Tagliabue TalesPublished May 28, 2012
“ After the 9/11 attacks, he understood the symbolism of the relaunch of the NFL season and its ability to inspire the country while also helping us get back to normal. We had already canceled a week of games, and Paul wanted the NFL to honor our heroes by coming back strong and united.
“One of the many things we did was have Jon Bon Jovi perform ‘God Bless America’ from a firehouse in Manhattan right before the one o’clock games — live on the broadcasts and in all the stadiums. The firehouse was Engine 8, Ladder 2, Battalion 8 on 51st Street in Midtown. They had lost 10 firefighters, including the captain, on 9/11.
“Before the event, Roger [Goodell] and I looked to the back of the firehouse by the lockers and saw Paul there, sitting with the firefighters’ families and their kids. Tears were running down his face; he was hugging people. That was a side of him not many people got the chance to see.
“Paul embraced the impact the NFL had on American society, and he began to embrace his role not just as a corporate CEO, but the corporate CEO of an iconic brand.”
• JOHN COLLINS, who worked at the NFL in two stints from 1989 to 2004 and was president of the Cleveland Browns from 2004-06.
“My first introduction to Paul came when I was serving on the bargaining committee for the players. He was a young attorney representing the NFL, and we were on the opposite side. He was also a Redskins season-ticket holder, so we would talk about that. We established a friendship, and when I look back over my career, he’s taught me so much and has been a real mentor to me. He always took an interest in my career, and I’ll never forget that. Even when I was an athletic director at Colgate, he put me on a couple of NFL committees and he kept me connected to the NFL. I’m sure I’d never be in my position in the NFL today without Paul.”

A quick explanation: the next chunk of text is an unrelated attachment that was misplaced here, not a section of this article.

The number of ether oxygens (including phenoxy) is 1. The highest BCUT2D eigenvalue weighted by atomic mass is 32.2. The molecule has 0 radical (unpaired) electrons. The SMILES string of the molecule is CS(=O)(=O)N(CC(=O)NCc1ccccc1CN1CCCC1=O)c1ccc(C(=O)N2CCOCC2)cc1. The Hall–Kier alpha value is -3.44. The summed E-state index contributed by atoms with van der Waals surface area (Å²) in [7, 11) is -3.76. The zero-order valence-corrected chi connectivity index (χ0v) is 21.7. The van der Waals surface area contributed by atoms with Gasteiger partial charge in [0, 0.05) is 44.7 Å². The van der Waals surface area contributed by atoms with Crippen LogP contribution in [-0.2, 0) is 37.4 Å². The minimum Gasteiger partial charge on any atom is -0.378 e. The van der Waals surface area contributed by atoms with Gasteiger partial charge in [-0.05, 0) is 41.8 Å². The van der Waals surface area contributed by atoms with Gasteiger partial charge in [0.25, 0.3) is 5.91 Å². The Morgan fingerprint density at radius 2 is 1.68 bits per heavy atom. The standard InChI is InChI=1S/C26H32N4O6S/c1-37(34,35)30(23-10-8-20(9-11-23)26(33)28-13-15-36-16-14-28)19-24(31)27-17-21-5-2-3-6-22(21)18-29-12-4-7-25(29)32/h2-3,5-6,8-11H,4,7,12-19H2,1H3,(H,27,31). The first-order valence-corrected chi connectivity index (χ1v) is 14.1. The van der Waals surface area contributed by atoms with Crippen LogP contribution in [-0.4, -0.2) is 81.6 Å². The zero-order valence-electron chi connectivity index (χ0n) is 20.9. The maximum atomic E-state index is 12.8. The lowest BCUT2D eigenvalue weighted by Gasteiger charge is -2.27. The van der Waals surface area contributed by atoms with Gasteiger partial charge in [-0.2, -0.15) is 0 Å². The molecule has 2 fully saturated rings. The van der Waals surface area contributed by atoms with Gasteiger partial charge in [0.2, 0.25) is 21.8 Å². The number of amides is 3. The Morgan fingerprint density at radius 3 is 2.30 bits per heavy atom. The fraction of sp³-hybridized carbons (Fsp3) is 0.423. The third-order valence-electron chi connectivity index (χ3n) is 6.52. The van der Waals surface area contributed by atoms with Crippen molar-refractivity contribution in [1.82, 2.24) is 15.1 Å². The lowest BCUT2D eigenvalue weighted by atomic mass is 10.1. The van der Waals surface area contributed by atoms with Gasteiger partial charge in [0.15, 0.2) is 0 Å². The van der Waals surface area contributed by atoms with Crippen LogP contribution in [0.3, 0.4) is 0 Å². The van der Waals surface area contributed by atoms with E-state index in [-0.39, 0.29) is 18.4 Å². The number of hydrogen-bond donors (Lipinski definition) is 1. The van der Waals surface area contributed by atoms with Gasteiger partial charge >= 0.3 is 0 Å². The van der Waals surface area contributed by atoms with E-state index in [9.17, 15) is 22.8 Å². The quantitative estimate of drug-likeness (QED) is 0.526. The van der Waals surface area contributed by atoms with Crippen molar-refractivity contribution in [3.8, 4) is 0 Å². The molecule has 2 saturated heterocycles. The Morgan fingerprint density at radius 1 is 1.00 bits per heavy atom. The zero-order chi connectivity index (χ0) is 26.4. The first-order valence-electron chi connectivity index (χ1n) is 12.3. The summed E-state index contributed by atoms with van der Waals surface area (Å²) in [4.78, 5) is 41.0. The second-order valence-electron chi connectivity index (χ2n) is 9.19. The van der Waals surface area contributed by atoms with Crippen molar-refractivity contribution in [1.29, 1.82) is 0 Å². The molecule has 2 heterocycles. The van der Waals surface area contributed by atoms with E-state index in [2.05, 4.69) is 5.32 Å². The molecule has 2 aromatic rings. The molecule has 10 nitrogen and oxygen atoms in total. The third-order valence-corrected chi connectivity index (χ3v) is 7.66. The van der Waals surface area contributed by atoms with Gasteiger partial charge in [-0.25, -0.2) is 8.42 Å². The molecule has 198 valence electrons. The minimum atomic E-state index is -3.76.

• MARK MURPHY, Green Bay Packers president and CEO, whose relationship with Tagliabue dates back 30 years to when Murphy was a player and a member of the NFLPA bargaining committee.
“The one memory that will always stay with me about Paul actually occurred before he become commissioner. All the owners were in a room, and this was when the USFL had filed a suit against the league and it was close to going to trial [in 1986]. The case had been painted by the league’s outside counsel as Armageddon: This was going to be very, very disastrous if we lost this case.
“Someone in the room asked the league counsel, ‘If you were sitting in our chair, would you try this case or would you settle this?’ He shot back, ‘Without question, I would settle.’ There was so much at stake; the room filled with a hush. Then Tagliabue got up, and he was our outside general counsel from Covington, and he said matter-of-factly, ‘I wouldn’t settle. It’s winnable, and I think settling would send the wrong message, and the price of settling will compromise the integrity of the NFL brand.’ I sat there and was amazed — by a number of facts. First, his ability to analyze the case. Two, seeing the guts he had after the lead counsel’s comments to the owners, and third, his sense of dedication and leadership to the league. I knew at that time he would be a great commissioner.”
• CARMEN POLICY, who was president and CEO of the San Francisco 49ers and Cleveland Browns.